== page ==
Mr. Owen's father was a man of prayer. He was a man of a missionary spirit; and this prompted him to pray by name for those who were labouring in preaching the gospel among the heathen. Not long before his death, which took place only about two years before that of his son, he said to a friend, that he had “ been spending two hours in his retirement, praying for all the Missionaries of the several religious societies, by name.” And, on his deathbed, he said to his son, “I have been a praying Missionary.”

With such a father, a lover of the Bible, he was “ brought up in the nurture and admonition of the Lord.” “From a child, he knew the Holy Scriptures, which made him wise unto salvation through faith in Christ Jesus.” He manifested an inclination at an early period for the Christian ministry, and therefore his father sent him to St. Paul's School, London, and thence to Cambridge, where he obtained several prizes, and was chosen Fellow of Corpus Christi College. He became a popular preacher, possessing superior powers of oratory.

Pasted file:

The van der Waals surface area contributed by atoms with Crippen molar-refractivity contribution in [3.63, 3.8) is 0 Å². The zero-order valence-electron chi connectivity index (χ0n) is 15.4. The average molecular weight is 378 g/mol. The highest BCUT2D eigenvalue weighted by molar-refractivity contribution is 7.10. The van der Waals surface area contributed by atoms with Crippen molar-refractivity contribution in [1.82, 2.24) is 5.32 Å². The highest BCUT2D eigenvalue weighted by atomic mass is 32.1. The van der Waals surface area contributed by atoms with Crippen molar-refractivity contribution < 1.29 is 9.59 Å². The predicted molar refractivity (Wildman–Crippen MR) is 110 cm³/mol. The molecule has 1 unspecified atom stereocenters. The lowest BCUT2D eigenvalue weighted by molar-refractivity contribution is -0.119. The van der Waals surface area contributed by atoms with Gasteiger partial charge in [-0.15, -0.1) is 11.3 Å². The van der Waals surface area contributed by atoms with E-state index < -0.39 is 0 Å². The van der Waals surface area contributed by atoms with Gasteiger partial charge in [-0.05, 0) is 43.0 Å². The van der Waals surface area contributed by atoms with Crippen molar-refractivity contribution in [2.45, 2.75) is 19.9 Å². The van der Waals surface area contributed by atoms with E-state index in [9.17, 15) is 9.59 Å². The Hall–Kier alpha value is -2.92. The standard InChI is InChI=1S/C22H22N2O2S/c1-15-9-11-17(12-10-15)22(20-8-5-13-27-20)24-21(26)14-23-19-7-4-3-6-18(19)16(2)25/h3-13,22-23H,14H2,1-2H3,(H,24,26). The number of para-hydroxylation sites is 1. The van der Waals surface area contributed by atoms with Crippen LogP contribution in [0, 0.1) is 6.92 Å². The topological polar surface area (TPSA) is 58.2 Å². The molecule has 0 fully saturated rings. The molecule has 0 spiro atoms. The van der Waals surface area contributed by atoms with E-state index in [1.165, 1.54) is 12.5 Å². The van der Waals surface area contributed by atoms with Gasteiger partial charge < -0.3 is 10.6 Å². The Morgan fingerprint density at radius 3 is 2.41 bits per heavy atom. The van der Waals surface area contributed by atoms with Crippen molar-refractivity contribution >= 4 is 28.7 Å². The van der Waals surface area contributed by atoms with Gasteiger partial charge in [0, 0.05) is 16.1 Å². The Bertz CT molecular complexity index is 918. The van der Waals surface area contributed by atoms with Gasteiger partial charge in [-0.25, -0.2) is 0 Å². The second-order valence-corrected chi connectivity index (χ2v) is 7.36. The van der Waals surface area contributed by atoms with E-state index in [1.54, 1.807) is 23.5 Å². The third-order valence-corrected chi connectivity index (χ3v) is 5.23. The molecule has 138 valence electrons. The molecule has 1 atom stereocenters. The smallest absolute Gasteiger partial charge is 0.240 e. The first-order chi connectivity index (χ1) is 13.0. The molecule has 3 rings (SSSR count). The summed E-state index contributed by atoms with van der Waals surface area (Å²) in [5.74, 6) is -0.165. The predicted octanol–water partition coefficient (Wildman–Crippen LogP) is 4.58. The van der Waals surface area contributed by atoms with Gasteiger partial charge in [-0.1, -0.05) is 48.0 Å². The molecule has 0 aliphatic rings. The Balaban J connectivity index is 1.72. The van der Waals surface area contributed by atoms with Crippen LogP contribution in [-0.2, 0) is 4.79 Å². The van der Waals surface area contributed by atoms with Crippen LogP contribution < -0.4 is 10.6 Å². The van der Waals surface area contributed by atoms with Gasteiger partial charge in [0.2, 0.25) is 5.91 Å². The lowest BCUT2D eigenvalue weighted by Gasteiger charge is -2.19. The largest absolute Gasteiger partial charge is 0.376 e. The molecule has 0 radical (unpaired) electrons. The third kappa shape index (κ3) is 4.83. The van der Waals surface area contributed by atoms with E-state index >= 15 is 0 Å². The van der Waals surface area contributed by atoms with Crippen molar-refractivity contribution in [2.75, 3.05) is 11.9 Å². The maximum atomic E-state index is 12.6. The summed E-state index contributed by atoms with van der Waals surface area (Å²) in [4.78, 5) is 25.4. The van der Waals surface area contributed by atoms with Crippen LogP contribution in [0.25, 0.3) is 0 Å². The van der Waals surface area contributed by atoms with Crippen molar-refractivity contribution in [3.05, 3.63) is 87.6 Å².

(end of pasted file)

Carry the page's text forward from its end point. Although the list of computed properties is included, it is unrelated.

Dr. Dealtry states, “that it was impossible to listen to his sermons without being impressed with the persuasion that he was a man of no common abilities, and of no ordinary character.” These excellent qualifications attracted the notice of Bishop Porteus, of London, under whose patronage he accepted the curacy of Fulham, and who continued his warm friend to the end of his life.